Understanding and Treating Fungal Infections
Fungal infections emerged as a growing health threat, especially in people whose immune systems are weakened by HIV or other causes. Cryptococcosis, caused by the ubiquitous fungus Cryptococcus neoformans, rarely affects people with healthy immune systems, but it is the most common fungal brain disease in AIDS patients. If left untreated, cryptococcosis is invariably fatal.
- During the 1950s, IRP researcher Chester Emmons, Ph.D., discovered the environmental source of C. neoformans: soil contaminated with pigeon excrement.
- While only the asexual, yeast-like form of the fungus has been found in infected humans, C. neoformans can also reproduce sexually. Sexual reproduction of C. neoformans, which was first described by IRP scientist Kyung J. Kwon-Chung, Ph.D., during the 1970s, forms infectious spores.
- Discovery of sexual reproduction enabled genetic determination of virulence factors of C. neoformans.
- In addition to advancing knowledge of C. neoformans biology, IRP scientists have focused on developing treatments for fungal infections, and much of the pioneering work on the antifungal drug amphotericin B and flucytosine was performed at the IRP.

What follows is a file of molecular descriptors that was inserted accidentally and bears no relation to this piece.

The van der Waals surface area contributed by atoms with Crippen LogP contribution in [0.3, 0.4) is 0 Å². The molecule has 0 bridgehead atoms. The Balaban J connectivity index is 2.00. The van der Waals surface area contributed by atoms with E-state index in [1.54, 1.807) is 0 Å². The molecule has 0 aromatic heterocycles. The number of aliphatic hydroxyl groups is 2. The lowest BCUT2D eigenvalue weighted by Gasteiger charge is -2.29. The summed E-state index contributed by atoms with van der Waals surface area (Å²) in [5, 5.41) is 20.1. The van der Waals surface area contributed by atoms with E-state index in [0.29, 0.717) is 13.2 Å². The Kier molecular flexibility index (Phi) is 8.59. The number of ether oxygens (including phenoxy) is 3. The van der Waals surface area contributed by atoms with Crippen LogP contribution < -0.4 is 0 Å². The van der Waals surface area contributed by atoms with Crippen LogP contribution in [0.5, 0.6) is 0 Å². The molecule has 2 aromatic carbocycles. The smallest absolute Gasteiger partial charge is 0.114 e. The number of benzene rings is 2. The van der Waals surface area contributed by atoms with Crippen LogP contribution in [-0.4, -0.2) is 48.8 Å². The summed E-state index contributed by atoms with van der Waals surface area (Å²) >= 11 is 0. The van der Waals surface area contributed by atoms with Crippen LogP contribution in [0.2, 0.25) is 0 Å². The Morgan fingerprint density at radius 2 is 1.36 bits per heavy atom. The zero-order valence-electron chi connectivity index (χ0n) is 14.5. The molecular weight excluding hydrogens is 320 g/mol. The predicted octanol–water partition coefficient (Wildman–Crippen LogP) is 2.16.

Nearly two decades after the IRP’s basic findings, NIH-funded scientists reported that amphotericin B plus flucytosine, followed by the antifungal drug fluconazole, substantially decreases the risk of dying from cryptococcosis in patients with AIDS or other immunodeficiencies.
CW Emmons. (1951). Isolation of Cryptococcus neoformans from soil. J Bacteriol. 62(6), 685–690.
CW Emmons. (1955). Saprophytic sources of Cryptococcus neoformans associated with the pigeon (Columba livia). Am J Hyg. 62(3), 227-32.
KJ Kwon-Chung. (1975). A new genus, Filobasidiella, the perfect state of Cryptococcus neoformans. Mycologia. 67(6), 1197-200.
This page was last updated on Friday, January 14, 2022